Parents, Let the Coronavirus Quarantine Be an Excuse To Give Kids Some Free Time
You don't need to plan every minute of their day.
Not to be a Free-Range Pollyanna, but one possible (small) upside to this world-wide pandemic could be that kids become more independent—and less anxious—if we let them use their time differently.
Bear with me, and with research psychologist and fellow Let Grow co-founder, Dr. Peter Gray.
Gray points out that over the past generation or so, kids have been losing their "internal locus of control," the feeling of being in control of their lives. Obviously, when you don't feel in control of your life, you are more likely to feel depressed and anxious. And in fact, childhood anxiety levels have been shooting up long before the virus hit. Almost one in three adolescents has an anxiety disorder.
That may have to do with the fact that childhood free time has been evaporating, thanks to the belief that kids left unsupervised are in danger of being hurt physically, emotionally, or educationally. This is true across the economic spectrum and, increasingly, across the world: The idea that kids need intensive adult supervision and structure to succeed, from their first baby movement classes (as if they wouldn't otherwise wiggle) to the extracurricular arms race.
But with the world in the throes of a deadly virus, and school and after-school activities canceled everywhere, there's nothing official for kids to do. It's like they have been thrown back into a 1953 summer (except with Tik-Tok). This is an opportunity.
Yes, yes, obviously now their parents are closer than ever. Nonetheless, this period we're in is very different from the typical school/lacrosse/tutoring/homework/reading log days. Now the parents are busy, the day is long, and lots of time is up for grabs.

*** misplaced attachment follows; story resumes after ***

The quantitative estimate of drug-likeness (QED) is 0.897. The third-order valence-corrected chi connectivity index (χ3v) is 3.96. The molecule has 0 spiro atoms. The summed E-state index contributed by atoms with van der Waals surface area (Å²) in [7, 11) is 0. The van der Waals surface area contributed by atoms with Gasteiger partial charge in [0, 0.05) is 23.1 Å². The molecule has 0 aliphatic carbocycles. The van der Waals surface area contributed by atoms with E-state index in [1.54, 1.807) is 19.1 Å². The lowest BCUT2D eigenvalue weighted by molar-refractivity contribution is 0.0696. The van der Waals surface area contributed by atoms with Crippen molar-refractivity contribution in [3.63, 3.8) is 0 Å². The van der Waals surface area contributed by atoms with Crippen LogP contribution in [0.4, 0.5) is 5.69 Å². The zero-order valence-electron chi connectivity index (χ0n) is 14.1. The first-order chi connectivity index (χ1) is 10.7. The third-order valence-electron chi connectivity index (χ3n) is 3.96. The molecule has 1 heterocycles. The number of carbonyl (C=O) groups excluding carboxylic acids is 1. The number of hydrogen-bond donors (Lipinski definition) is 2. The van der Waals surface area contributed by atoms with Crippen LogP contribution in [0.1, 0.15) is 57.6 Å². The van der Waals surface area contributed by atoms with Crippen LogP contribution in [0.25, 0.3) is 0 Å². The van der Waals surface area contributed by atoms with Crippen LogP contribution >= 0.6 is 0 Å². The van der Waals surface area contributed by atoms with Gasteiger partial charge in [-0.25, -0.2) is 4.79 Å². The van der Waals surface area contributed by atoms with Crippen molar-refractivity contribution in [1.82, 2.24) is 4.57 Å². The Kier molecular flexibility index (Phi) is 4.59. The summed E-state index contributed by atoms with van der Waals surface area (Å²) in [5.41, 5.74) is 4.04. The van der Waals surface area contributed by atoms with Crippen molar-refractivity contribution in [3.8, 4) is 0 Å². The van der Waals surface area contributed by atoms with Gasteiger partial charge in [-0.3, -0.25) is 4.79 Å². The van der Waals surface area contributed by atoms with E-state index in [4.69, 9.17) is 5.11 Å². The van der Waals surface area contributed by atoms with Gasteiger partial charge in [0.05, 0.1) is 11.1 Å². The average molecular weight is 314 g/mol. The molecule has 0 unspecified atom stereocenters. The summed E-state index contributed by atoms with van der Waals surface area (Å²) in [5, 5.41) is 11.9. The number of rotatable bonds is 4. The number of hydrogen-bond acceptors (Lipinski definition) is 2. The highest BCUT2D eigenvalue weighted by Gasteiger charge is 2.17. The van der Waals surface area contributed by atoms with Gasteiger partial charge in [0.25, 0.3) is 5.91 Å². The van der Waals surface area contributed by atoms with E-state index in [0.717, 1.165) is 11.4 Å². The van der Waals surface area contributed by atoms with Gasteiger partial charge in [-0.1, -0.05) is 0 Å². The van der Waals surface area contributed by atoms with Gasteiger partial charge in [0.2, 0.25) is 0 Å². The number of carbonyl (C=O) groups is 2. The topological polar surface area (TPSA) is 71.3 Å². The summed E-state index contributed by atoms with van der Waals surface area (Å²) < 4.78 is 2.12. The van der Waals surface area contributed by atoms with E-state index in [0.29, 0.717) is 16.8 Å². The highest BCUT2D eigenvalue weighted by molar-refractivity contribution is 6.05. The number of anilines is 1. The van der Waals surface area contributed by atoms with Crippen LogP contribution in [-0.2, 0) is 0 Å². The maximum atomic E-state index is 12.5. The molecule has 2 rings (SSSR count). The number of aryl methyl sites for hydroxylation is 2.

I'm hearing about kids making up games, digging holes (very popular), drawing, making videos, talking to their friends online, playing outside, playing video games (obviously), sleeping more (that's great!), cooking, and even organizing their rooms. That's the power of boredom mixed with free time. Instead of being marionettes, the kids are figuring out who they are and what they like to do.
At Let Grow, we had been promoting almost this same idea (minus the deadly pandemic). One of our main school initiatives is the Let Grow Project. (Here's a video.) Basically, the project is a take-home assignment where kids are told, "Go home and do something that you feel ready to do but haven't done yet—and do it on your own." The idea was to get parents to back off and let their kids go ride their bikes, walk to school, babysit, or almost anything else. The point is to remind both generations that kids are capable.
The amazing thing was that the more kids started to do things on their own—even something as simple as making lunch—the more their anxiety went down. This video of 7th graders who completed the project is pretty remarkable. The kids all admit to having been exceedingly anxious: One girl said that before she started doing things on her own, she had grown so nervous that she could barely even talk to anyone. But being forced into a little independence literally gave her back her voice. Another kid was too scared to walk to school until the project. After that, at about age 13, walking to school became normal.
Parents gain confidence too. There's nothing like seeing your kid do something you thought you had to do for them.